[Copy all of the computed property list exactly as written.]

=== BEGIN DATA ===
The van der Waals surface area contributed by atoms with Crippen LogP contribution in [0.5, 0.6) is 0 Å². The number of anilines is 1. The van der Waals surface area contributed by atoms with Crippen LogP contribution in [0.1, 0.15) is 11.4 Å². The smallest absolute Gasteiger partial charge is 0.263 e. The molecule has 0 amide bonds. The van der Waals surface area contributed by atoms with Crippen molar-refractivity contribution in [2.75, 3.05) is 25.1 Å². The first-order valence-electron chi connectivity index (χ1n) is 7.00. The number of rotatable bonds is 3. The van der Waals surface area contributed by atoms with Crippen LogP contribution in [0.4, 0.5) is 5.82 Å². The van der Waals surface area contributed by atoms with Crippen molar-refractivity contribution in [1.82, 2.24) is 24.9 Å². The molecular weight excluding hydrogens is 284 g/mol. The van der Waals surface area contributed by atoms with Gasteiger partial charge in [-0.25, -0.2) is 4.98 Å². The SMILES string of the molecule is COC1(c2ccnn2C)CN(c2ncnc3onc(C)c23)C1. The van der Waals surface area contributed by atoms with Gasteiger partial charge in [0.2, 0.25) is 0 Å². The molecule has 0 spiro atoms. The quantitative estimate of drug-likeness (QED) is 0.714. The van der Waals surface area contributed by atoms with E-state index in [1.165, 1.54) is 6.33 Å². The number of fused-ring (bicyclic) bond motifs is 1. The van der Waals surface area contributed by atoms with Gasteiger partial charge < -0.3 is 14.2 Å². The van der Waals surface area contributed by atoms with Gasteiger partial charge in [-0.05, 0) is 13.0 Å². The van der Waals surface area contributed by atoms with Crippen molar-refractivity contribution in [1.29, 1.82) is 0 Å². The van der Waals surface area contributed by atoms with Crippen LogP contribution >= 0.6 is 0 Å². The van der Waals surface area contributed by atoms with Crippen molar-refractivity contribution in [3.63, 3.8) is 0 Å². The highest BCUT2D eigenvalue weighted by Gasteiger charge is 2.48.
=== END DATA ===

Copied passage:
The van der Waals surface area contributed by atoms with Crippen LogP contribution in [0.5, 0.6) is 0 Å². The number of anilines is 1. The van der Waals surface area contributed by atoms with Crippen LogP contribution in [0.1, 0.15) is 11.4 Å². The smallest absolute Gasteiger partial charge is 0.263 e. The molecule has 0 amide bonds. The van der Waals surface area contributed by atoms with Crippen molar-refractivity contribution in [2.75, 3.05) is 25.1 Å². The first-order valence-electron chi connectivity index (χ1n) is 7.00. The number of rotatable bonds is 3. The van der Waals surface area contributed by atoms with Crippen LogP contribution in [0.4, 0.5) is 5.82 Å². The van der Waals surface area contributed by atoms with Crippen molar-refractivity contribution in [1.82, 2.24) is 24.9 Å². The molecular weight excluding hydrogens is 284 g/mol. The van der Waals surface area contributed by atoms with Gasteiger partial charge in [-0.25, -0.2) is 4.98 Å². The SMILES string of the molecule is COC1(c2ccnn2C)CN(c2ncnc3onc(C)c23)C1. The van der Waals surface area contributed by atoms with Gasteiger partial charge in [0.2, 0.25) is 0 Å². The molecule has 0 spiro atoms. The quantitative estimate of drug-likeness (QED) is 0.714. The van der Waals surface area contributed by atoms with E-state index in [1.165, 1.54) is 6.33 Å². The number of fused-ring (bicyclic) bond motifs is 1. The van der Waals surface area contributed by atoms with Gasteiger partial charge < -0.3 is 14.2 Å². The van der Waals surface area contributed by atoms with Gasteiger partial charge in [-0.05, 0) is 13.0 Å². The van der Waals surface area contributed by atoms with Crippen molar-refractivity contribution in [1.29, 1.82) is 0 Å². The van der Waals surface area contributed by atoms with Crippen LogP contribution >= 0.6 is 0 Å². The van der Waals surface area contributed by atoms with Crippen molar-refractivity contribution in [3.63, 3.8) is 0 Å². The highest BCUT2D eigenvalue weighted by Gasteiger charge is 2.48.